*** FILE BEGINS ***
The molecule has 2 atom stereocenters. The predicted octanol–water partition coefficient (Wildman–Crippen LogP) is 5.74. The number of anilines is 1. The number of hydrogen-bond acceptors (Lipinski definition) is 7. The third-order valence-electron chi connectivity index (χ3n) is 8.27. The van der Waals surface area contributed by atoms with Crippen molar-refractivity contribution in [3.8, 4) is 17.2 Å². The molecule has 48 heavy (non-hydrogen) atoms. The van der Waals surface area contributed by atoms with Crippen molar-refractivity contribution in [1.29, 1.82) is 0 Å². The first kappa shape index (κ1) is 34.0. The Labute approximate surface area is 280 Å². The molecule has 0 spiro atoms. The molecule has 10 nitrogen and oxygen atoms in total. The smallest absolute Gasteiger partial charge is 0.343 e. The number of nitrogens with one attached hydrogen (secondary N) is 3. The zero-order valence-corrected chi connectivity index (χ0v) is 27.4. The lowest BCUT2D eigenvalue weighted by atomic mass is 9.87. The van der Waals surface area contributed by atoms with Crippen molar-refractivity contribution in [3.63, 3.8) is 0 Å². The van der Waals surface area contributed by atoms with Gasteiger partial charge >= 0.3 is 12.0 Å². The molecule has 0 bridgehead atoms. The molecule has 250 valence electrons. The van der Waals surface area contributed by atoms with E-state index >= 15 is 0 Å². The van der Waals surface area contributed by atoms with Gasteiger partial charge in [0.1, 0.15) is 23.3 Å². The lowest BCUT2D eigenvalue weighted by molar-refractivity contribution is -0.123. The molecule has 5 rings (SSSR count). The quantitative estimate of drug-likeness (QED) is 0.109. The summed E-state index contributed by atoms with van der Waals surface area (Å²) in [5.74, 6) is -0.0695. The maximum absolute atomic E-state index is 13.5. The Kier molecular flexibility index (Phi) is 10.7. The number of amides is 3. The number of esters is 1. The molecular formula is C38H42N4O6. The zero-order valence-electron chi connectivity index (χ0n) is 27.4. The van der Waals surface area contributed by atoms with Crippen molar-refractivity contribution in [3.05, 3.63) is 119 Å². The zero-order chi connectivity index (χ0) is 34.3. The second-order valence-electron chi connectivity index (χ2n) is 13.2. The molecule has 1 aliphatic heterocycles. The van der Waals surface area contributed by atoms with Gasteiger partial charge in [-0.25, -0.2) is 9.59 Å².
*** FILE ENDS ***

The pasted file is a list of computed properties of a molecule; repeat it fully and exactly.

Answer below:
The molecule has 2 atom stereocenters. The predicted octanol–water partition coefficient (Wildman–Crippen LogP) is 5.74. The number of anilines is 1. The number of hydrogen-bond acceptors (Lipinski definition) is 7. The third-order valence-electron chi connectivity index (χ3n) is 8.27. The van der Waals surface area contributed by atoms with Crippen molar-refractivity contribution in [3.8, 4) is 17.2 Å². The molecule has 48 heavy (non-hydrogen) atoms. The van der Waals surface area contributed by atoms with Crippen molar-refractivity contribution in [1.29, 1.82) is 0 Å². The first kappa shape index (κ1) is 34.0. The Labute approximate surface area is 280 Å². The molecule has 0 spiro atoms. The molecule has 10 nitrogen and oxygen atoms in total. The smallest absolute Gasteiger partial charge is 0.343 e. The number of nitrogens with one attached hydrogen (secondary N) is 3. The zero-order valence-corrected chi connectivity index (χ0v) is 27.4. The lowest BCUT2D eigenvalue weighted by atomic mass is 9.87. The van der Waals surface area contributed by atoms with Crippen molar-refractivity contribution in [3.63, 3.8) is 0 Å². The van der Waals surface area contributed by atoms with Gasteiger partial charge >= 0.3 is 12.0 Å². The molecule has 0 bridgehead atoms. The molecule has 250 valence electrons. The van der Waals surface area contributed by atoms with E-state index >= 15 is 0 Å². The van der Waals surface area contributed by atoms with Gasteiger partial charge in [0.1, 0.15) is 23.3 Å². The lowest BCUT2D eigenvalue weighted by molar-refractivity contribution is -0.123. The molecule has 5 rings (SSSR count). The quantitative estimate of drug-likeness (QED) is 0.109. The summed E-state index contributed by atoms with van der Waals surface area (Å²) in [5.74, 6) is -0.0695. The maximum absolute atomic E-state index is 13.5. The Kier molecular flexibility index (Phi) is 10.7. The number of amides is 3. The number of esters is 1. The molecular formula is C38H42N4O6. The zero-order valence-electron chi connectivity index (χ0n) is 27.4. The van der Waals surface area contributed by atoms with Crippen molar-refractivity contribution in [3.05, 3.63) is 119 Å². The zero-order chi connectivity index (χ0) is 34.3. The second-order valence-electron chi connectivity index (χ2n) is 13.2. The molecule has 1 aliphatic heterocycles. The van der Waals surface area contributed by atoms with Gasteiger partial charge in [-0.25, -0.2) is 9.59 Å².